Thinking About Graduate School? It’s All Global Now.

By Carmen Iezzi Mezzera, Executive Director, Association of Professional Schools of International Affairs (@apsiainfo)

Business. Politics. Education. Public Health. Communications. Job-seekers in every field are realizing a new reality: most careers today have an international component to them.

It’s all global now.

Whether you’re interested in the public, private, or non-governmental sector, you cannot escape the globalization of the job market. An understanding of international affairs is critical for success.

People and products move fluidly around the world. Ninety-five percent of the world’s consumers live outside of the United States. One in five American jobs is tied to international trade (Texas alone has seen an 84% increase in such jobs in the last 20 years).

Are you ready? Can you follow the economic, security, and political factors influencing the places with which you’d like to do business? Do you know how to attract international tourists (and the millions of dollars in revenue they represent) to your community? Can you communicate successfully with your constituents and colleagues from different linguistic and cultural backgrounds? Can you monitor developments around the world, identify challenges, and recommend ways for your organization to address them?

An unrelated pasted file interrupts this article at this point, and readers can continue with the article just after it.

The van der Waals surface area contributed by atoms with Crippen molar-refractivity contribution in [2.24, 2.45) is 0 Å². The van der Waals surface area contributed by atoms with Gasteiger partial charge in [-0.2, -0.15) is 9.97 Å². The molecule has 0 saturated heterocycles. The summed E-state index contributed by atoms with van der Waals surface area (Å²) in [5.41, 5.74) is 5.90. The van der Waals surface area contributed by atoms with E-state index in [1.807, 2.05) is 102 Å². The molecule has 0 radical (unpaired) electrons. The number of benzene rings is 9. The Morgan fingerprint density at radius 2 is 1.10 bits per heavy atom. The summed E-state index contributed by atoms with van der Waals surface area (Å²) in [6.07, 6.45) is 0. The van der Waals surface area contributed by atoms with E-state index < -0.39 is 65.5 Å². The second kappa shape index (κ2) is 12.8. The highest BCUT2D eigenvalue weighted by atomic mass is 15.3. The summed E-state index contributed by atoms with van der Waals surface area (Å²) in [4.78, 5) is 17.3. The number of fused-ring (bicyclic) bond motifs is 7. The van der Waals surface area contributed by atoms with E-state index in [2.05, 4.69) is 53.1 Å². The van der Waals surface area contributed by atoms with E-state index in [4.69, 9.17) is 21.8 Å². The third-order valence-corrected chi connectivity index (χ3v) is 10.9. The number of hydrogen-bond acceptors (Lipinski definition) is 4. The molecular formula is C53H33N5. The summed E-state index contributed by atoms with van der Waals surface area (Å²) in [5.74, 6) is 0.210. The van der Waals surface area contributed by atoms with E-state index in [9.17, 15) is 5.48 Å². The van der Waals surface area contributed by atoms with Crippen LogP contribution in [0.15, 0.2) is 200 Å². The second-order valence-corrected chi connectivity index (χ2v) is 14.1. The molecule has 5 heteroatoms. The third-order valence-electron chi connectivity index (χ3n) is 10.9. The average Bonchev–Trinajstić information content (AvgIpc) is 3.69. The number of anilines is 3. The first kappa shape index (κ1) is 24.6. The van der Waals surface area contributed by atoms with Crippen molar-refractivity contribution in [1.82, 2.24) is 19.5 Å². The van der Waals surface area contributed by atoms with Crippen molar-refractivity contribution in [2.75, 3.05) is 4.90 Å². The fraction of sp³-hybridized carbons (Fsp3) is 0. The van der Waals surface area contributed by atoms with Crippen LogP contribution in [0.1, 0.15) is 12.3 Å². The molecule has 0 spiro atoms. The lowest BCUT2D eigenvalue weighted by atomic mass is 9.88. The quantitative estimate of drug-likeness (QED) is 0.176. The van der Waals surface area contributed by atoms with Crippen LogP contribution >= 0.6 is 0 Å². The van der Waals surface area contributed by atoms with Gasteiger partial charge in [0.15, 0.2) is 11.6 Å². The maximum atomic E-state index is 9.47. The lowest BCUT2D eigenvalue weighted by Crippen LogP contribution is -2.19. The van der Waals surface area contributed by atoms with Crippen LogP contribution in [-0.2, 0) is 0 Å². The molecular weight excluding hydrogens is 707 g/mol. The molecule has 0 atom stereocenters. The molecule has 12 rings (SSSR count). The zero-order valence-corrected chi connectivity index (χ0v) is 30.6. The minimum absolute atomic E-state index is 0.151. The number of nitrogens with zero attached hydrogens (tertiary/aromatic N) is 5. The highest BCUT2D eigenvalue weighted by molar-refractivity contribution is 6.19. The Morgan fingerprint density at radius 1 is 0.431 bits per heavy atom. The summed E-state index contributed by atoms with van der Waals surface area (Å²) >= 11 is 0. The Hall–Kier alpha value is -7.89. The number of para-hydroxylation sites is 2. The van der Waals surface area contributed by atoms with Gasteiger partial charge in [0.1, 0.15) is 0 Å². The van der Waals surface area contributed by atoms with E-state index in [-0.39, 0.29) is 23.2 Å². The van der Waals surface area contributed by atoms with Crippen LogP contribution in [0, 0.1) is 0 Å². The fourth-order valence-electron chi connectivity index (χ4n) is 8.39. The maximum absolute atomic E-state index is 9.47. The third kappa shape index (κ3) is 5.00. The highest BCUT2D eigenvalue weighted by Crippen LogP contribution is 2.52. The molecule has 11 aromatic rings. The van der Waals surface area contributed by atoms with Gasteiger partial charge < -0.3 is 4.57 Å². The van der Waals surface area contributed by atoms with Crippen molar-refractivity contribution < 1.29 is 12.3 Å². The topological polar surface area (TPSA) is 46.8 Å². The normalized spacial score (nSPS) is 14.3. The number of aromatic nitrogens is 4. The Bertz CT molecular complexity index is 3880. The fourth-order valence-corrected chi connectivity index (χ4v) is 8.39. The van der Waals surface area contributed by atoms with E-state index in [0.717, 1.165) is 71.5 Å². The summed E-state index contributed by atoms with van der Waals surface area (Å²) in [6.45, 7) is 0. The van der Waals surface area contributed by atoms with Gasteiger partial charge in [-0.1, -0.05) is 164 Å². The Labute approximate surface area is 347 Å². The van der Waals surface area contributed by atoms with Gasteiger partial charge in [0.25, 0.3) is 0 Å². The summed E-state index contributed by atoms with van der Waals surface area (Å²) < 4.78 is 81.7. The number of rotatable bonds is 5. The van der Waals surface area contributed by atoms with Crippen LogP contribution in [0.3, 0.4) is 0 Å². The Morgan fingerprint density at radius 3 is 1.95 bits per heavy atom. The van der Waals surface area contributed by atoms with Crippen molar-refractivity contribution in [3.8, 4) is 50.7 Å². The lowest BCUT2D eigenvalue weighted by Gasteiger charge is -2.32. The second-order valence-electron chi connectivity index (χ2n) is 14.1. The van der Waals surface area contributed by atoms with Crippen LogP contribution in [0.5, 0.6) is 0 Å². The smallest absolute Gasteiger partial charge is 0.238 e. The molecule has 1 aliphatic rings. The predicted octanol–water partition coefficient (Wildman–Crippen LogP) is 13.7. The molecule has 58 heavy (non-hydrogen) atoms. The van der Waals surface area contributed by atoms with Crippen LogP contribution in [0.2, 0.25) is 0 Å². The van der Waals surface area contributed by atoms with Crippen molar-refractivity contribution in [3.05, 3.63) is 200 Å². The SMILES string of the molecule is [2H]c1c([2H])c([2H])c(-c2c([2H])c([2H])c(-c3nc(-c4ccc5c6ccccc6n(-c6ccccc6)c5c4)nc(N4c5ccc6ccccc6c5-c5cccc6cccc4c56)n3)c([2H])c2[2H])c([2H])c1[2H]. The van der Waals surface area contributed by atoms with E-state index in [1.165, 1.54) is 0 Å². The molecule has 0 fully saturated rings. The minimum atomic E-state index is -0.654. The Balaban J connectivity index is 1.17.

So, How Do I Prepare?

Job-seekers in every sector need to prepare now for the job market of the future with key international competencies.

Know how to evaluate trends across a global landscape. Be ready to explain other countries’ political, economic, social, and security situations so as to anticipate where opportunities and risks might emerge. Learn to communicate with those from different backgrounds and pay attention to cultural cues to guide a successful conversation or negotiation.

While many presume that the only path to success lies with a law or MBA program, the study of international affairs blends broad preparation in critical thinking, quantitative analysis, public communications, project management, and teamwork with deep regional, cultural, and economic expertise.

This powerful combination distinguishes international affairs degrees from other professional programs. It provides the flexibility and knowledge to navigate the changes expected in the workforce of the future.  It supplies the tools to understand and explain the historical, social, commercial, and political dynamics, which influence current and emerging actors.

It’s all global now. With training in international affairs, you can be a competitive candidate for jobs today and into the future.

(a version of this post originally lived at

Want to learn more? Join the Association of Professional Schools of International Affairs (APSIA) in Austin on September 17 for a Graduate School Recruitment Fair. More information at

Leave your thought